Pull, Push or Carry?
My first impression of Rwanda, beyond that of the beauty of the hills and the warmth of its people, can best be described by three simple words, PUSH, PULL or CARRY. In a country the size of New Hampshire, known as the land of 1000 hills, with over 12 million people the roads are crowded with folks, pushing, pulling and carrying everything imaginable. The men are normally pushing (or pulling with a friend) heavily loaded carts with wooden wheels or bicycles. Donkeys and oxen pulled carts are not found here in Rwanda. Without these beasts of burden to carry the loads, men patiently push bicycles laden down with 20-liter water jugs (9 was the highest I counted), wood, potatoes, cabbage, tin roofing materials, furniture (20 stacked plastic chairs!). They even push or pull their families up steep hills on rocky, dust covered roads.
The women are not seen peddling bicycles but are no less engaged in pushing, pulling or carrying. Women carry their heaviest loads on their heads often while carrying a baby on their back. The babies seem very content to be held close to their Mothers, tied tightly to their backs, while she goes about her daily work. That work often includes walking long distances for water. I have learned to recognize a “baby on board” by the tiny feet you can see poking out around her waist. The elderly are not spared from these daily chores, many move more slowly, balancing large sacks on their heads, with a handmade walking stick for extra support. Even the littlest children are seen walking on the road carrying burdens that seem way too heavy for their small frames, dodging bicycles, “motos” and cars.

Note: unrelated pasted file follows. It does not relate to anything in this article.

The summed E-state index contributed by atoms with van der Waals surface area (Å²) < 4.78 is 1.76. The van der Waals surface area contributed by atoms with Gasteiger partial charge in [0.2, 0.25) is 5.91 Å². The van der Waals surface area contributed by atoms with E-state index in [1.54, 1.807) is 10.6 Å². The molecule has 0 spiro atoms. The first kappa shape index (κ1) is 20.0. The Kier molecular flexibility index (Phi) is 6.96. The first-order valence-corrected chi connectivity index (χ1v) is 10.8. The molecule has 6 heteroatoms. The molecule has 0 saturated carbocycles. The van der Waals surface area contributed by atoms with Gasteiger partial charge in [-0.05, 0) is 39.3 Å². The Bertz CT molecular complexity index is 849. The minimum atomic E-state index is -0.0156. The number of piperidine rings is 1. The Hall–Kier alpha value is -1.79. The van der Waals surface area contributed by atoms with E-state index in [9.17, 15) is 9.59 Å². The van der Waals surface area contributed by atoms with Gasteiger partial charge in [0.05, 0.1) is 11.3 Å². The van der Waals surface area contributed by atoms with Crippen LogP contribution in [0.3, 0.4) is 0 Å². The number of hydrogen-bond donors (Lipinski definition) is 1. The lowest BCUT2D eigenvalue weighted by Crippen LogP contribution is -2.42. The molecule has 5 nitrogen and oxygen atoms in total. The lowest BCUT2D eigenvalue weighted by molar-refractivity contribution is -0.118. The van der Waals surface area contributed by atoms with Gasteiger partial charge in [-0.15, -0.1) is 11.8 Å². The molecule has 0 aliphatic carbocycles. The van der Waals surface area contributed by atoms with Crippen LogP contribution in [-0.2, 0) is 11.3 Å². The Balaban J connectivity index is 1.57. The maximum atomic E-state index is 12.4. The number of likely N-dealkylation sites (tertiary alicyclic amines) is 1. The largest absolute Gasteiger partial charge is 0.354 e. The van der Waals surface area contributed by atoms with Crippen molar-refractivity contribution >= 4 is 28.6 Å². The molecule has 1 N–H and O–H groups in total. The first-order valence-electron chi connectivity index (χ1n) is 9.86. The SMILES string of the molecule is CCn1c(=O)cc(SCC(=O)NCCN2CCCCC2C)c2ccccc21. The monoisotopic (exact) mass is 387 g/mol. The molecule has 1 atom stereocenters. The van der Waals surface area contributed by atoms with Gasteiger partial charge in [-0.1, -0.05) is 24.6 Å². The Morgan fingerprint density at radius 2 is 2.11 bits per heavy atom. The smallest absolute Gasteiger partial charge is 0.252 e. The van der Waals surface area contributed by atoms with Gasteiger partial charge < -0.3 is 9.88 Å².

I am in awe of what I have seen being pushed, pulled, and carried. Each day seems to bring a new surprise, how does that load fit on a bike or someone’s head? While it may seem part of the daily “routine” here in rural Rwanda, the physical loads the rural people carry must be exhausting and are never done. The physical burdens they carry are obvious to an outsider and have impressed me but I have spent much of the last 2 weeks thinking about the how heavy their emotional burdens must be. Burdens that cannot easily solved by a car or even a water spigot in the house. Burdens I will never know or my children can imagine. The weight of a sick spouse or child who needs to be physically carried to a health center 4 kilometers away, the possibility of not having any money for medications or to pay for hospitalization even if you can get them there. (The average wage for a field worker is about $1.50 US, annual salary less than $800 US.) The emotional burden of a grandmother I recently met; she is caring for her two young grandchildren, seriously ill herself, having to beg for food and housing since she has no way to support them now that her husband has died. The parent’s awareness that without the generosity of foreign governments, NGOs and caring individuals, your children’s future is not likely to be different from the present. Their burdens are ones that most of us cannot conceive, and not ones that anyone should have to carry, but unfortunately it is the reality for many living here in rural Rwanda. The Rwandan government, while actively trying to improve the lives of its citizens, cannot do it alone.